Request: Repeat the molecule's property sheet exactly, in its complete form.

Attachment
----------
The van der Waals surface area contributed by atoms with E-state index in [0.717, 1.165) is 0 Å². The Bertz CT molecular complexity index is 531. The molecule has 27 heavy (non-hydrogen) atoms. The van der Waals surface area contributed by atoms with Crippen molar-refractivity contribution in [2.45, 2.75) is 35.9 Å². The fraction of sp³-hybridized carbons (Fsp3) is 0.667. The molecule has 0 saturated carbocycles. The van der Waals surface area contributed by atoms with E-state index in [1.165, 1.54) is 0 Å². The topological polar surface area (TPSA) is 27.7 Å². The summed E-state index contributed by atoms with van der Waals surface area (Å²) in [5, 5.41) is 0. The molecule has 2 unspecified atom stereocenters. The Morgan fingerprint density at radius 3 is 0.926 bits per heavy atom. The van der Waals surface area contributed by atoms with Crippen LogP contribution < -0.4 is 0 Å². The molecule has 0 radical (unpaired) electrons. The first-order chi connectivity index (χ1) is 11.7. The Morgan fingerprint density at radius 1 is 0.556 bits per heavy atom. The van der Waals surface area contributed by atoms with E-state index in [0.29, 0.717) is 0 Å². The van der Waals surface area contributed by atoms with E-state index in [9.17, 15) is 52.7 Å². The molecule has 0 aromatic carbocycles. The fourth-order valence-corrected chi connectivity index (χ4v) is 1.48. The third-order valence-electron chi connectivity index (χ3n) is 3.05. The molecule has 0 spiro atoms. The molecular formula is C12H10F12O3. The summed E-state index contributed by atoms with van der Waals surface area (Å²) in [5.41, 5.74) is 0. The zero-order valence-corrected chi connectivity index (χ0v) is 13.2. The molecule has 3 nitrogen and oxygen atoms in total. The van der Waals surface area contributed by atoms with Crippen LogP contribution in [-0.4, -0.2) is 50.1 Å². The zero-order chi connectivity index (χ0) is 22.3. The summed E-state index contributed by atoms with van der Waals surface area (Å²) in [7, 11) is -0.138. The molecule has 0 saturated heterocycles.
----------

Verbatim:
The van der Waals surface area contributed by atoms with E-state index in [0.717, 1.165) is 0 Å². The Bertz CT molecular complexity index is 531. The molecule has 27 heavy (non-hydrogen) atoms. The van der Waals surface area contributed by atoms with Crippen molar-refractivity contribution in [2.45, 2.75) is 35.9 Å². The fraction of sp³-hybridized carbons (Fsp3) is 0.667. The molecule has 0 saturated carbocycles. The van der Waals surface area contributed by atoms with E-state index in [1.165, 1.54) is 0 Å². The topological polar surface area (TPSA) is 27.7 Å². The summed E-state index contributed by atoms with van der Waals surface area (Å²) in [5, 5.41) is 0. The molecule has 2 unspecified atom stereocenters. The Morgan fingerprint density at radius 3 is 0.926 bits per heavy atom. The van der Waals surface area contributed by atoms with Crippen LogP contribution < -0.4 is 0 Å². The molecule has 0 radical (unpaired) electrons. The first-order chi connectivity index (χ1) is 11.7. The Morgan fingerprint density at radius 1 is 0.556 bits per heavy atom. The van der Waals surface area contributed by atoms with E-state index in [0.29, 0.717) is 0 Å². The van der Waals surface area contributed by atoms with E-state index in [9.17, 15) is 52.7 Å². The molecule has 0 aromatic carbocycles. The fourth-order valence-corrected chi connectivity index (χ4v) is 1.48. The third-order valence-electron chi connectivity index (χ3n) is 3.05. The molecule has 0 spiro atoms. The molecular formula is C12H10F12O3. The summed E-state index contributed by atoms with van der Waals surface area (Å²) in [5.41, 5.74) is 0. The zero-order valence-corrected chi connectivity index (χ0v) is 13.2. The molecule has 3 nitrogen and oxygen atoms in total. The van der Waals surface area contributed by atoms with Crippen LogP contribution in [-0.4, -0.2) is 50.1 Å². The zero-order chi connectivity index (χ0) is 22.3. The summed E-state index contributed by atoms with van der Waals surface area (Å²) in [7, 11) is -0.138. The molecule has 0 saturated heterocycles.